(4) I don't think OWU particularly cares who they play right now.  Not in the sense that they're the favorite, because they aren't, or that they are overconfident, because they still haven't beaten a tournament-level team.  But OWU knows they can play with the other three teams in that pod - they played Calvin even, had JCU on the ropes, and played Thomas More tough despite sleepwalking through a full half.  And all of those games were on the road.  The team should be loose, as they're playing with house money.  Much different than the way OWU limped into the tournament last year.  We'll see how they do, but I love seeing this team get the postseason experience when they only play 1 senior and 2 juniors.  Sets the program up well for the future.

(5) Also thrilled for my little brother to get his first NCAC tournament title.  It's been a rough season for him - he suffered a concussion the second weekend of the season and is still recovering.  Missing your senior season is tough enough, even more so when the team was struggling and the defense was leaking goals (he's a CB).  Regardless of what happens in the tournament, that was a good way for him to go out.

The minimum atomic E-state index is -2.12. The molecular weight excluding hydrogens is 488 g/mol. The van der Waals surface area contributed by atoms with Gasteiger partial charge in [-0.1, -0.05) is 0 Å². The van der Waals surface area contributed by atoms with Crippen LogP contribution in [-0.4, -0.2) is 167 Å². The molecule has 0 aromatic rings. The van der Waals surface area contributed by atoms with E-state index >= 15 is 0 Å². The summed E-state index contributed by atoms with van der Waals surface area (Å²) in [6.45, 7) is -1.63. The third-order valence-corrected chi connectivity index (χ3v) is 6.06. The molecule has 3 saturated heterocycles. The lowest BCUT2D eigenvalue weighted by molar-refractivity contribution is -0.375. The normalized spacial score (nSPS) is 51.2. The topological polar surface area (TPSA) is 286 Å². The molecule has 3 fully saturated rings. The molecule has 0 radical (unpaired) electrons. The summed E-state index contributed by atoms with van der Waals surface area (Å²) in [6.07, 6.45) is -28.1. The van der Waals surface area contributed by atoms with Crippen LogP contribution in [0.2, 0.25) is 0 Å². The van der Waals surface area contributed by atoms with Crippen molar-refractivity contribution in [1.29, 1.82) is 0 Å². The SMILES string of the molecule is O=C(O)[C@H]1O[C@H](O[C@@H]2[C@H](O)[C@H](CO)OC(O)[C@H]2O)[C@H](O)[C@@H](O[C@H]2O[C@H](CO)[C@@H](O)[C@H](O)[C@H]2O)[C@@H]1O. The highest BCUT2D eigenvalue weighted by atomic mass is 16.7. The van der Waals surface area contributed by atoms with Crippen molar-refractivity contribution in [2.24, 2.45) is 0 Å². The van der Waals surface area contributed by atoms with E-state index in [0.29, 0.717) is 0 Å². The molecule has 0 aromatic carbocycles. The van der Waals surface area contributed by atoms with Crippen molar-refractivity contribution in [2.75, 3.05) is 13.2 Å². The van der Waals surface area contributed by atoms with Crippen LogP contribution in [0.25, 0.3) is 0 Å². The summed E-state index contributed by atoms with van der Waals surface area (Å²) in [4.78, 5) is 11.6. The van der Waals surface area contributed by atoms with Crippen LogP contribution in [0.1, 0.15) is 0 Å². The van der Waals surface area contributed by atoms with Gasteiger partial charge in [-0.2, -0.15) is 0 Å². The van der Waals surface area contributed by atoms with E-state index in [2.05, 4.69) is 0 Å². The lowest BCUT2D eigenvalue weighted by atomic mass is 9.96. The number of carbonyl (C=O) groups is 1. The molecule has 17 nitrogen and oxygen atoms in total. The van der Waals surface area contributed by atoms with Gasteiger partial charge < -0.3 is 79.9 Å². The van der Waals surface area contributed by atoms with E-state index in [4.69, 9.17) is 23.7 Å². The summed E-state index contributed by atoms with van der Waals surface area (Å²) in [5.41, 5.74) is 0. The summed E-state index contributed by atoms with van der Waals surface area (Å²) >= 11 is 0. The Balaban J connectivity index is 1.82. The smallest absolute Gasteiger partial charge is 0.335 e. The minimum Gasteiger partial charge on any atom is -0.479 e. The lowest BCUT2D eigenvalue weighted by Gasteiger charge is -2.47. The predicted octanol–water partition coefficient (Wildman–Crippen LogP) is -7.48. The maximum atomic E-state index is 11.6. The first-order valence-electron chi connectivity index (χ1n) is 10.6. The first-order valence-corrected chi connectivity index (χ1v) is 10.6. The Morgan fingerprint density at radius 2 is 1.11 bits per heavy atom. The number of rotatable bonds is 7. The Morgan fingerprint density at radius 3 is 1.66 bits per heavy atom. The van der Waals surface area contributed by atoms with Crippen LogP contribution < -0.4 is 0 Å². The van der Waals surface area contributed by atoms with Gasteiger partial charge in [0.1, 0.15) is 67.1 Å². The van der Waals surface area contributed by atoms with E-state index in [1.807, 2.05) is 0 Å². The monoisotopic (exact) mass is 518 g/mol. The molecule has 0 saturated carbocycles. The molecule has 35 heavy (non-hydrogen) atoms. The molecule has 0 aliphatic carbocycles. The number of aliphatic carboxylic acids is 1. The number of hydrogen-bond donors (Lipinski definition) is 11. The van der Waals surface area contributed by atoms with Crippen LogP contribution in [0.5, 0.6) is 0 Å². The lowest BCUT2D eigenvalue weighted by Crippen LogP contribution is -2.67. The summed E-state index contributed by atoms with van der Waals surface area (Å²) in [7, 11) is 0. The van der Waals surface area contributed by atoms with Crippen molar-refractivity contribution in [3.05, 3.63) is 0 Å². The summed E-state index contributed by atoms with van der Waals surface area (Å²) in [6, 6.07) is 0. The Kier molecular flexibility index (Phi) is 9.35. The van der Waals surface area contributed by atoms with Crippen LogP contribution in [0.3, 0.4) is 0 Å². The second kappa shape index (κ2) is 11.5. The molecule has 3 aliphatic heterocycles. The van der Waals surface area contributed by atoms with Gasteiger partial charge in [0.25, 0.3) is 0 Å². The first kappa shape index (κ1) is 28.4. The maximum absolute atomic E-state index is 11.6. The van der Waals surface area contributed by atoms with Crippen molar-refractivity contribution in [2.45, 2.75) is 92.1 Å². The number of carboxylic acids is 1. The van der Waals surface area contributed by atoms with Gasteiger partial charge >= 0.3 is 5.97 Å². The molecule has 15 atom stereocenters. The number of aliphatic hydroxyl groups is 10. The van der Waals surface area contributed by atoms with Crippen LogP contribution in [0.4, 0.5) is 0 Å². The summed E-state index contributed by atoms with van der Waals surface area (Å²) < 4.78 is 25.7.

Men's soccer / Re: 2017 Great Lakes Region
« on: November 06, 2017, 09:32:45 pm »
Congrats, friends, on the Pool C bids.  I thought Cap was out until I dug into the numbers - then I thought they should be in.  Tough for CMU, but you have to get some good wins.  Cap did that, so I think the committee got it right for them at least.  CMU can thank (curse?) a last second goal against JCU and bad geography for being left out in favor of Texas-Tyler.

New job started at full speed, plus the at-large predictions, plus some personal stuff, so I haven't had time to pull together overall thoughts.  Hope to be able to discuss the upcoming match-ups and last weekend's games later on this week.

PN - I have to strongly disagree on one point from the NCAC final up front.  The OWU alum section unanimously thought Carmona was head-and-shoulders above everyone else on the field.

Men's soccer / Re: 2017 Great Lakes Region
« on: October 19, 2017, 07:41:44 am »
I think last night’s first half should have ended 4-0.  RH thinks 2-2.  Notice ‘should’ versus ‘could.’  I can concede the half could have ended 2-2 but I’d never agree that should have happened. 

To clarify, I think 2-1 was a fair score on the balance of play for the first half. Kenyon dominated the first 30, OWU dominated the last 15. My comment on "should have been 2-2" pointed to the stretch where it was 2-1 and OWU missed a 1v1 with the keeper and had a free header saved off the goal line. Setting aside what had come before that, OWU should have made it 2-2 in that stretch, even if that would have flattered the team based on how terrible they were in the first 30.

Men's soccer / Re: 2017 Great Lakes Region
« on: October 18, 2017, 07:50:12 am »